Winner of the National Jewish Book Award
A Wall Street Journal Best Book of 2014
A New Yorker Favorite Book of 2014
New York Times Book Review Editor's Choice
These incandescent pages give us one fraught, momentous day in the life of Baruch Kotler, a Soviet Jewish dissident who now finds himself a disgraced Israeli politician. When he refuses to back down from a contrary but principled stand regarding the settlements in the West Bank, his political opponents expose his affair with a mistress decades his junior, and the besieged couple escapes to Yalta, the faded Crimean resort of Kotler's youth. There, shockingly, Kotler encounters the former friend whose denunciation sent him to the Gulag almost forty years earlier.
In a whirling twenty-four hours, Kotler must face the ultimate reckoning, both with those who have betrayed him and with those whom he has betrayed, including a teenage daughter, a son facing his own moral dilemma in the Israeli army, and the wife who once campaigned to secure his freedom and stood by him through so much.
Stubborn, wry, and self-knowing, Baruch Kotler is one of the great creations of contemporary fiction. An aging man grasping at a final passion, he is drawn inexorably into a crucible that is both personal and biblical in scope.
In prose that is elegant, sly, precise, and devastating in its awareness of the human heart, David Bezmozgis has rendered a story for the ages, an inquest into the nature of fate and consequence, love and forgiveness. The Betrayers is a high-wire act, a powerful tale of morality and sacrifice that will haunt readers long after they turn the final page.
Bezmozgis's second novel (after The Free World) is a beautifully written exploration of the role fate can play in the finer distinctions between a heroic life and a villainous one. Baruch Kotler is a Soviet Jewish dissident who, after he is freed from prison, becomes a celebrated Israeli politician. When scandal forces Kotler to flee Israel for the Crimea with his mistress, Leora, a coincidence leads him to the door of Chaim Tankilevich, the man whose testimony led to Kotler's imprisonment in a Russian jail 39 years ago. With all the makings of a standard revenge tale and told in Bezmogis's trademark direct prose, the story resists oversimplification. Kotler and Tankilevich, now advanced in years, both suffered after Kotler's trial, and, though the trial is well behind them, both are now desperate in different ways. As the two men struggle with their past, Kotler contends with the scandal he fled, the family he left behind, and his son, Benzion, who aspires to be a dissident despite his now age-tempered father's advice against it. Though the action is fixed largely in one location, Bezmozgis's novel feels vast, its pages heavy with the complicated debts we owe one another, which are impossible to leave behind.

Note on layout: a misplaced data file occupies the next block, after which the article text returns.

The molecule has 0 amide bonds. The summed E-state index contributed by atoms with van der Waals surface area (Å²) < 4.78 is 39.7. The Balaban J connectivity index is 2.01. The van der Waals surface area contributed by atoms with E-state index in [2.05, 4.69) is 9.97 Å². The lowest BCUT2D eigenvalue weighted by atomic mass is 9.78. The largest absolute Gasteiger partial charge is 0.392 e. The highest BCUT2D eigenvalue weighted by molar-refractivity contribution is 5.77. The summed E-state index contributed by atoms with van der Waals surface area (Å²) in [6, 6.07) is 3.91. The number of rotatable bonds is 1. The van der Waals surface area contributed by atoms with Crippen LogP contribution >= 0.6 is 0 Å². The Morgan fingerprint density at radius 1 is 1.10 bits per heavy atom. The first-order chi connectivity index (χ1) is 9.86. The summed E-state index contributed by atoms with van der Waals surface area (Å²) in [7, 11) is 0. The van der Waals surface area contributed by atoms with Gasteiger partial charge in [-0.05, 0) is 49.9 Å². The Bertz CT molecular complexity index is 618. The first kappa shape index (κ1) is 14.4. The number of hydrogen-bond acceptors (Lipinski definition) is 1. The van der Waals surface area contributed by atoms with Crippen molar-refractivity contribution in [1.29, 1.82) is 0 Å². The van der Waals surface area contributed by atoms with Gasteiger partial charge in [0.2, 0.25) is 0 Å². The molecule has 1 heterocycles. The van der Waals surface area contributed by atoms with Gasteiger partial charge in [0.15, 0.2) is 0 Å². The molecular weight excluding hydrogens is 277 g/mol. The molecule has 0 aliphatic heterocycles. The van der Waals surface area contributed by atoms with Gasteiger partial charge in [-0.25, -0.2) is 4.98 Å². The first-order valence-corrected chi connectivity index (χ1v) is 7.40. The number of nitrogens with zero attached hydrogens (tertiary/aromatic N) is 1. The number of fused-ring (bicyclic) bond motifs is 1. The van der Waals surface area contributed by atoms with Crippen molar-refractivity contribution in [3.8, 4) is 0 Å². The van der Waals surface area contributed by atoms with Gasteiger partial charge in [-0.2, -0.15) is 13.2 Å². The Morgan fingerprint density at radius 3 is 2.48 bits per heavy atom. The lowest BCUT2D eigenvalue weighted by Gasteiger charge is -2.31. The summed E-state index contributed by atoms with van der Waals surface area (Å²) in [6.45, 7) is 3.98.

Customer ReviewsSee All
A boring extremely trite story. Reading your own palm would be a better idea and not a waste if time. Everybody suffers starting from grandparents thru today's children. I really wonder if the NY times or Wall-street journal actually read this book or were they coerced by the publisher.